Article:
Popular science and Book reviews

2016–

In this publication series you will find book reviews and popular scientific articles, including opinion pieces. The majority of the articles are available for download.

Only papers in English are listed on this page. The complete list of book reviews and popular scientific articles can be found on our Swedish page.


Quillette, September 18, 2018

‘Post-Truth’ and the Decline of Swedish Education

Magnus Henrekson and Johan Wennström

In the last 15–20 years, Sweden has suffered a downturn in several important aspects of the elementary and secondary education system. To begin to illustrate the state of Sweden’s schools, we can make a comparison with the heavily criticized American education system. It is a common and understandable belief, in the U.S. and elsewhere, that Swedish schools compare favorably with American schools in terms of educational outcomes.


ProMarket Blog, September 6, 2018

How the Market Can Help Break the Glass Ceiling for Women in Management

Fredrik Heyman, Pehr-Johan Norbäck and Lars Persson

A new CEPR working paper investigates how product market competition and gender-specific management career hurdles affect the gender wage gap for managers. The findings suggest that increased product market competition may not only boost the wages of female managers but also improve overall efficiency.


Executive summary. Europaperspektiv 2018

The European Union in a changing world order

Antonina Bakardjieva Engelbrekt, Anna Michalski and Lars Oxelheim

The world is in a state of upheaval. In the last decade, much of public debate has been dedicated to global power shifts away from the United States and Europe and towards countries with strong economic growth or development potential, such as China, India, Brazil, and South Africa. 


CESifo Forum 4/2017

The Effects of Digitalisation on Labour Market Polarisation and Tax Revenue

Mårten Blix

Digitalization is sometimes described as the third industrial revolution. What insights can be gained from comparing the present situation to the state of society at the outset of the first industrial revolution some two-and-half centuries ago?

From the late 18th century onwards, it led to an upheaval in work and livelihoods at a time when there were few social safety nets. The rapid transformation of economies and societies triggered a drive to create new social and political institutions to manage and reduce the social costs of change.

Universal education, social security and pension systems were introduced. Spurred by hazardous and difficult work conditions, as well as excessively low pay, labour organised into trade unions to become a counterweight to employers and owners of firms. Societies developed methods to handle change and devised ways to resolve conflict through rules and negotiations, rather than through force.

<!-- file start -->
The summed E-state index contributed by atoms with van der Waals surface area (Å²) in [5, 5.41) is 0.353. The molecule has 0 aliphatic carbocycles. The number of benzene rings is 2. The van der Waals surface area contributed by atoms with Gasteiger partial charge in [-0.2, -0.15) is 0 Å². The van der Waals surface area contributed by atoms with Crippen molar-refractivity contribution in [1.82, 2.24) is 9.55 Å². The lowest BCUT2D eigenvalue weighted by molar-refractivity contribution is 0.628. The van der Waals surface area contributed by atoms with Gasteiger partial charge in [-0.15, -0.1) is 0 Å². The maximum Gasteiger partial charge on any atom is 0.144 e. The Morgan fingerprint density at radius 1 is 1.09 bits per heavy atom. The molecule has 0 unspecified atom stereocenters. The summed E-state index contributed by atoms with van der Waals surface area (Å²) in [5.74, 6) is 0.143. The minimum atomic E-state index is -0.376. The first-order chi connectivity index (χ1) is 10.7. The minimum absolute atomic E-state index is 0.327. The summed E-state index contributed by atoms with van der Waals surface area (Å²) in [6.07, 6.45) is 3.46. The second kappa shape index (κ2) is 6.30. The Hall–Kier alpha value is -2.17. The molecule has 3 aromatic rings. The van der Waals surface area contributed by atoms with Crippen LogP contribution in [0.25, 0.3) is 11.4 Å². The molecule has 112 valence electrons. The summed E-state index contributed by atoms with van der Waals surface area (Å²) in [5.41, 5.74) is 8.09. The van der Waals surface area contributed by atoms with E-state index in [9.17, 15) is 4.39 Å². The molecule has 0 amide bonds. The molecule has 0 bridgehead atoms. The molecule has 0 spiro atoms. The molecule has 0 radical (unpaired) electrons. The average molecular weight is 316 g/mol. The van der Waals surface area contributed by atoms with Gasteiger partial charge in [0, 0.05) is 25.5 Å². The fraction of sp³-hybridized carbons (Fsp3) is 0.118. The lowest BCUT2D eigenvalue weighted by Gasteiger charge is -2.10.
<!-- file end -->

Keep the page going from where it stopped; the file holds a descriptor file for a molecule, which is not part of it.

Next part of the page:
VoxEU, November 23, 2017

Fostering Breakthrough Entrepreneurship

Erika Färnstrand Damsgaard, Per Hjertstrand, Pehr-Johan Norbäck, Lars Persson and Helder Vasconcelos

Most developed economies provide significant subsidies to small businesses to encourage innovation. This column argues that while subsidies to reduce entry costs may increase entrepreneurial entry, they can also lead to a reduction in the likelihood of ‘breakthrough’ inventions. Entry costs, which are incurred when an innovation project is successful, prompt small firms and entrepreneurs to pursue high-risk, high-reward innovations.


OECD International Transport Forum, August 3, 2017

Structural Change and the Freight Transport Labour Market

Mårten Blix

Nations that have managed to become rich have had institutional features that supported incentives for value creation while ensuring that the ways insiders and special interest groups can extract monopoly rents are limited. Improved skills have been a central component of helping individuals and societies to adapt to technological change.

As technological progress has led to the disappearance of many difficult and arduous jobs, many new jobs have been created with higher skill content, leading to better productivity and real wage growth. In the long run, the modern economy is set to continue to create new jobs, especially in the service sector.

 


The Swedish Labour Policy Council, July 14, 2017

The Duality of the Swedish Labour Market

Lars Calmfors, Petter Danielsson, Ann-Sofie Kolm, Per Skedinger and Toumas Pekkarinen

There are two key developments in the current labour market in Sweden. On the one hand, there is a strong economic upturn fuelled primarily by domestic demand. This means that the non-tradable sectors are doing better than the tradable sectors. There are labour shortages, particularly in the public sector and in the private service sectors. On the other hand, it is difficult for the low skilled, particularly those who are foreign born, to enter the labour market. Both these problems are considered in this report.


International Profiles of Health Care Systems, May 31, 2017

The Swedish Health Care System

Anna Häger Glenngård

All three levels of Swedish government are involved in the health care system. At the national level, the Ministry of Health and Social Affairs is responsible for overall health and health care policy, working in concert with eight national government agencies.